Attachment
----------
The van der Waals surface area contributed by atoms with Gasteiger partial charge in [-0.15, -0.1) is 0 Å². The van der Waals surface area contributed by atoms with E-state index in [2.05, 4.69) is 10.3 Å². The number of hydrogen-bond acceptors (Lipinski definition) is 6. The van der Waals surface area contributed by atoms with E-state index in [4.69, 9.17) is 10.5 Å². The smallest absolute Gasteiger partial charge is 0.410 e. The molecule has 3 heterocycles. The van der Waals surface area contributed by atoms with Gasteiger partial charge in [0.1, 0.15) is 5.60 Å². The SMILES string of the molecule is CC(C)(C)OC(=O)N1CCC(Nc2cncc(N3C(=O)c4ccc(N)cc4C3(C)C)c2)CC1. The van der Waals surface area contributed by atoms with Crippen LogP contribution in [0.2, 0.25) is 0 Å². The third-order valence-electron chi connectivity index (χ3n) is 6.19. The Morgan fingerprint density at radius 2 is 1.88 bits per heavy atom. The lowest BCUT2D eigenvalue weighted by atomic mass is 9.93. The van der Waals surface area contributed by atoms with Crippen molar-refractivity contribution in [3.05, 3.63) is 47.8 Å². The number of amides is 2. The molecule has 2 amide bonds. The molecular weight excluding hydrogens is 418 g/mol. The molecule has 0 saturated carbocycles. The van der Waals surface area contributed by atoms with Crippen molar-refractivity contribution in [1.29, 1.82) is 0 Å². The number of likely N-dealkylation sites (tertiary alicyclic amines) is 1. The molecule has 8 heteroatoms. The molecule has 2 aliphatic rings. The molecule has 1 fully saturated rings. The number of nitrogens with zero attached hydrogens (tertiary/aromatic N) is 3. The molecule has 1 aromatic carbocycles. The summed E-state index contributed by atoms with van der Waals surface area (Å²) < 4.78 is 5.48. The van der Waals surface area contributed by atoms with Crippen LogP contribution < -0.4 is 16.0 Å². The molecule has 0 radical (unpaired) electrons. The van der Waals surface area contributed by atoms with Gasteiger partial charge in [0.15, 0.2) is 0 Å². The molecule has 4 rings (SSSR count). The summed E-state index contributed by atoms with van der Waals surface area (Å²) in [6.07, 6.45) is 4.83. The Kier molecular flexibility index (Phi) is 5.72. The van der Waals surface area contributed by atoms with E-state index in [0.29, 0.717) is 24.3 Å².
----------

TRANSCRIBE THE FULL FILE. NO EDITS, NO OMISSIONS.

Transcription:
The van der Waals surface area contributed by atoms with Gasteiger partial charge in [-0.15, -0.1) is 0 Å². The van der Waals surface area contributed by atoms with E-state index in [2.05, 4.69) is 10.3 Å². The number of hydrogen-bond acceptors (Lipinski definition) is 6. The van der Waals surface area contributed by atoms with E-state index in [4.69, 9.17) is 10.5 Å². The smallest absolute Gasteiger partial charge is 0.410 e. The molecule has 3 heterocycles. The van der Waals surface area contributed by atoms with Gasteiger partial charge in [0.1, 0.15) is 5.60 Å². The SMILES string of the molecule is CC(C)(C)OC(=O)N1CCC(Nc2cncc(N3C(=O)c4ccc(N)cc4C3(C)C)c2)CC1. The van der Waals surface area contributed by atoms with Crippen LogP contribution in [0.2, 0.25) is 0 Å². The third-order valence-electron chi connectivity index (χ3n) is 6.19. The Morgan fingerprint density at radius 2 is 1.88 bits per heavy atom. The lowest BCUT2D eigenvalue weighted by atomic mass is 9.93. The van der Waals surface area contributed by atoms with Crippen molar-refractivity contribution in [3.05, 3.63) is 47.8 Å². The number of amides is 2. The molecule has 2 amide bonds. The molecular weight excluding hydrogens is 418 g/mol. The molecule has 0 saturated carbocycles. The van der Waals surface area contributed by atoms with Crippen molar-refractivity contribution in [1.29, 1.82) is 0 Å². The number of likely N-dealkylation sites (tertiary alicyclic amines) is 1. The molecule has 8 heteroatoms. The molecule has 2 aliphatic rings. The molecule has 1 fully saturated rings. The number of nitrogens with zero attached hydrogens (tertiary/aromatic N) is 3. The molecule has 1 aromatic carbocycles. The summed E-state index contributed by atoms with van der Waals surface area (Å²) < 4.78 is 5.48. The van der Waals surface area contributed by atoms with Crippen LogP contribution < -0.4 is 16.0 Å². The molecule has 0 radical (unpaired) electrons. The van der Waals surface area contributed by atoms with Gasteiger partial charge in [0.15, 0.2) is 0 Å². The molecule has 4 rings (SSSR count). The summed E-state index contributed by atoms with van der Waals surface area (Å²) in [6.07, 6.45) is 4.83. The Kier molecular flexibility index (Phi) is 5.72. The van der Waals surface area contributed by atoms with E-state index in [0.29, 0.717) is 24.3 Å².